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November ballot measure becomes the first marijuana legalization initiative in state history to receive the official endorsement of a major political party

By Steve Elliott
Hemp News

The campaign in support of the Adult Use of Marijuana Act (AUMA), which will appear on the November 2016 statewide ballot in California, on Monday announced that it has received the official endorsement of the California Democratic Party (CDP).

The largest statewide Democratic Party organization in the nation, the CDP joins the Los Angeles County Democratic Party, the largest local Democratic Party organization in the nation, and the San Francisco Democratic Party in endorsing AUMA.

While the CDP has long had as part of its official platform putting an end to the failed and costly policy of marijuana prohibition in California, this is the first time in state history that a major political party has officially endorsed a specific cannabis legalization ballot measure.

“This landmark action by the California Democratic Party underscores the responsible and consensus approach of the Adult Use of Marijuana Act and strengthens what is already the largest, most enthusiastic and most diverse coalition ever assembled in support of a marijuana legalization effort,” said Brian Brokaw, AUMA campaign manager.

Arizona: Congressman Ruben Gallego Endorses Initiative To Regulate Marijuana Like Alcohol

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Congressman Ruben Gallego on Monday announced that he is endorsing an initiative poised for the November ballot that would end marijuana prohibition in Arizona and replace it with a system in which marijuana is regulated and taxed similarly to alcohol.

“Forcing sales of this plant into the underground market has resulted in billions of dollars flowing into the hands of drug cartels and other criminals,” Rep. Gallego said. "We will be far better off if we shift the production and sale of marijuana to taxpaying Arizona businesses that are subject to strict regulations. It will also allow the state to direct law enforcement resources toward reducing violence and other more serious crimes.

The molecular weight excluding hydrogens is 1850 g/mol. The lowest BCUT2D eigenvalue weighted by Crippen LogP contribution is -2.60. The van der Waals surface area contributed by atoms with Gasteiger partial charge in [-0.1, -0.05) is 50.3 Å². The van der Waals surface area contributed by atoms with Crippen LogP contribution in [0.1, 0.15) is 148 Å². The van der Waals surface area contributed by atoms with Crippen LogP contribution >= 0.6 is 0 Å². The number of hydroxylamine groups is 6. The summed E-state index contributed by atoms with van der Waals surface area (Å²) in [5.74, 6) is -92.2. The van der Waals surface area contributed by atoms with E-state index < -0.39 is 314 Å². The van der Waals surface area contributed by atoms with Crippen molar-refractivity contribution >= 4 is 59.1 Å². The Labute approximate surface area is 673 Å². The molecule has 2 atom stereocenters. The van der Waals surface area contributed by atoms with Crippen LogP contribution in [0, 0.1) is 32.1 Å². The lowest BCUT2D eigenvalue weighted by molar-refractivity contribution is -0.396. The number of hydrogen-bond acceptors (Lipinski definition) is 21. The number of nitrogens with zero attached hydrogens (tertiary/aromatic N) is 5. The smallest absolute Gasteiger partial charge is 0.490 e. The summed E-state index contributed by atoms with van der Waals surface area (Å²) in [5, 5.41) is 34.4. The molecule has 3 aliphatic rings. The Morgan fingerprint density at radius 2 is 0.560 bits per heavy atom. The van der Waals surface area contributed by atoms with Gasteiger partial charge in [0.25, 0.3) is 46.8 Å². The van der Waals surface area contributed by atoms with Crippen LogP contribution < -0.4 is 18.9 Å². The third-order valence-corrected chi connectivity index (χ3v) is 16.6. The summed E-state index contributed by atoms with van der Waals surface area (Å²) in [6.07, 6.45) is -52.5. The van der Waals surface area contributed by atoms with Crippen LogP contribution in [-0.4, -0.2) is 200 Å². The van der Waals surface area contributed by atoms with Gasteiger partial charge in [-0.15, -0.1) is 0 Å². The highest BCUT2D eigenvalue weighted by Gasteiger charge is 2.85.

“I am proud to support this initiative, as it represents a far more sensible approach to marijuana for our state,” Gallego said. “It will make Arizona communities safer, while also generating some much-needed tax revenue for our schools.”

Gallego, a Democrat who represents Arizona’s 7th Congressional district, which includes central and south Phoenix as well as western Maricopa County communities, announced his endorsement at a news conference on the House Lawn of the Arizona State Capitol. He was joined by leaders of the Campaign to Regulate Marijuana Like Alcohol, which is supporting the initiative.

U.S.: House, Senate Bills Aim To Remove Barriers To Marijuana Research

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Bipartisan, Bicameral Medical Marijuana Research Legislation Introduced in House and Senate

By Steve Elliott
Hemp News

There's a major development in federal cannabis legislation this week. Congressmen Andy Harris, M.D. (R-MD), Earl Blumenauer (D-OR), H. Morgan Griffith (R-VA), and Sam Farr (D-CA) will be introducing the Medical Marijuana Research Act of 2016. This bill heeds the calls of the medical research community to address the burdensome processes that currently impede legitimate medical research on marijuana.

The bill is a bipartisan and bicameral solution that removes barriers inhibiting medical marijuana research. Senators Brian Schatz (D-HI), Orrin Hatch (R-UT), Chris Coons (D-DE), and Thom Tillis (R-NC) are introducing a similar bill in the Senate.

“As a physician who has conducted NIH sponsored research, I can’t stress enough how critical this legislation is to the scientific community," said Dr. Harris. "Our drug policy was never intended to act as an impediment to conducting legitimate medical research.

Arizona: Parents Launch Father's Day Billboard In Support Of Marijuana Legalization Initiative

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A group of concerned parents, organized for the purpose of highlighting the benefits of regulating marijuana to protect teens, will launch a Father’s Day-themed billboard Thursday in support of the initiative to regulate marijuana like alcohol in Arizona.